A prominent network should give Pat Summit and Bruce Pearl a morning TV show. Then somebody can shoot video of me watching that show. When my brain turns to mush, blood starts gushing from my ears and I start clawing at my eyeballs like a chimpanzee beset on all sides by a swarm of carnivorous insects, it will make an awesome YouTube clip.
Summit and Pearl are absolutely unbearable in this:
(Wednesday's Review will return next week. The Secret History of Pop Cesspool continues on Thursday.)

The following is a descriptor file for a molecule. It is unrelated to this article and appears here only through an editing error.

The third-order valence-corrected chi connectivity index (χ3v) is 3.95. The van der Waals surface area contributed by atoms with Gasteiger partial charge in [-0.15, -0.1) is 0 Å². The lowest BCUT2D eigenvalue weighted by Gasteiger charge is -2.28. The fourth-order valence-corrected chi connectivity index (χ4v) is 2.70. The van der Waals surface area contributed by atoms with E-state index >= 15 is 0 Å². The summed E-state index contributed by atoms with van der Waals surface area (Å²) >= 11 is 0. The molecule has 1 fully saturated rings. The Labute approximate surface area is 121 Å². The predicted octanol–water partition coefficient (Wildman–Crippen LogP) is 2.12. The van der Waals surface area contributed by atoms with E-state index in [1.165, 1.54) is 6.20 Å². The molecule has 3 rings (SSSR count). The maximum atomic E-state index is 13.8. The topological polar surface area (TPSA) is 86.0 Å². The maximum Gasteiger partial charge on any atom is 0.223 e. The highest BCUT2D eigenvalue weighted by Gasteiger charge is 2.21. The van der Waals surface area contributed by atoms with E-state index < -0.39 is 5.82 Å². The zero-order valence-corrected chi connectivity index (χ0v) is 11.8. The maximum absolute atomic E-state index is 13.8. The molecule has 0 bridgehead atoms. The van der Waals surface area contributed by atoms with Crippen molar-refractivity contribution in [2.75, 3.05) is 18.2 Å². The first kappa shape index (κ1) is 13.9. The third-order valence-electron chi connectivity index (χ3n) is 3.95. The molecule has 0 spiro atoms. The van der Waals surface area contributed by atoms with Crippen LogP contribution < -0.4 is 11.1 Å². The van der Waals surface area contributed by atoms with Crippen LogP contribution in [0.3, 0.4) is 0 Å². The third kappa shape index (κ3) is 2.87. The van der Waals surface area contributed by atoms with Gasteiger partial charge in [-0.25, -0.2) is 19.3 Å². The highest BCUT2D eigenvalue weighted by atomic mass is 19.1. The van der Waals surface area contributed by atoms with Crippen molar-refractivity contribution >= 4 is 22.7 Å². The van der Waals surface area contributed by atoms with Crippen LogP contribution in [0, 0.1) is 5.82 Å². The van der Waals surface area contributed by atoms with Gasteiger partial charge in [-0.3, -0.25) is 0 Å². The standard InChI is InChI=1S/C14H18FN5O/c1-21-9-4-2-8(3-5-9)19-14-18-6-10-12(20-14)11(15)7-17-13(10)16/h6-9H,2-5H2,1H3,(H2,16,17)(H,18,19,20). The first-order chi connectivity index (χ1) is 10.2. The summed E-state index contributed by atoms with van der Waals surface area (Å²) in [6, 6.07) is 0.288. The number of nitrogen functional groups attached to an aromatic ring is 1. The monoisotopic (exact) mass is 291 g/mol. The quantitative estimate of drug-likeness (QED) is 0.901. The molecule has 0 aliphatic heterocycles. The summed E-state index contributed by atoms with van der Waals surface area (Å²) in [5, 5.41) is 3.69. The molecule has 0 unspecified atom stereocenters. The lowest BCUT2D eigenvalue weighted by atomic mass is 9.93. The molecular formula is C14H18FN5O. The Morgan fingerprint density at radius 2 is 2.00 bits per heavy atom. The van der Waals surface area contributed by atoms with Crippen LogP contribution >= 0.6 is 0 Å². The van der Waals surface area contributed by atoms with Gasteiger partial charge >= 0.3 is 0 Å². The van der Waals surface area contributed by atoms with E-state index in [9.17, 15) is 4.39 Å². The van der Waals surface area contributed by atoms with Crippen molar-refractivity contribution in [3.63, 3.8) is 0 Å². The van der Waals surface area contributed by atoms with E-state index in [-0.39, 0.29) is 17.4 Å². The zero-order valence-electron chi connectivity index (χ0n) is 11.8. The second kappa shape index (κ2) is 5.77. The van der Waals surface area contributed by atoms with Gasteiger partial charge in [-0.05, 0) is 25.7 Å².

It's quite possible that my first awareness of substance abuse came from "Curious George Goes To The Hospital," a book I received -- I think -- as compensation for the fact that my brother was born. I remember perusing it at a relative's house, not my own, perhaps while Mom & Dad parked me there so they could plus-one the family. It's all fuzzy evidence, but it adds up to some good context, right? (No, wait: I was only 2½ then. My exposure to the book might've happened much later, when my bro went in for some outpatient surgery.) Anyway, George's drug use amounts to this: Discovers ether. Huffs it. Trips balls. Passes out. (The scene has spawned a cottage industry of T-shirts targeted at stoner dudes.) As I grew into the section of boyhood that afforded me opportunities to consume illicit shit, I was a teetotaler. Miller Lites in the woods? Blah. Marijuana behind that unfinished house? No way. Some Skoal down by the creek? Barf. A nip of yer pop's whiskey? You're totally desperate, man. Most of those decisions can be traced back to Catholic guilt, which can be traced back to my youthful receptivity to the suggestions of allegedly upstanding adults. But I will say this: That image of George, passing out in a dark room? It's kinda bleak. I'll skip the ether, thank you very much.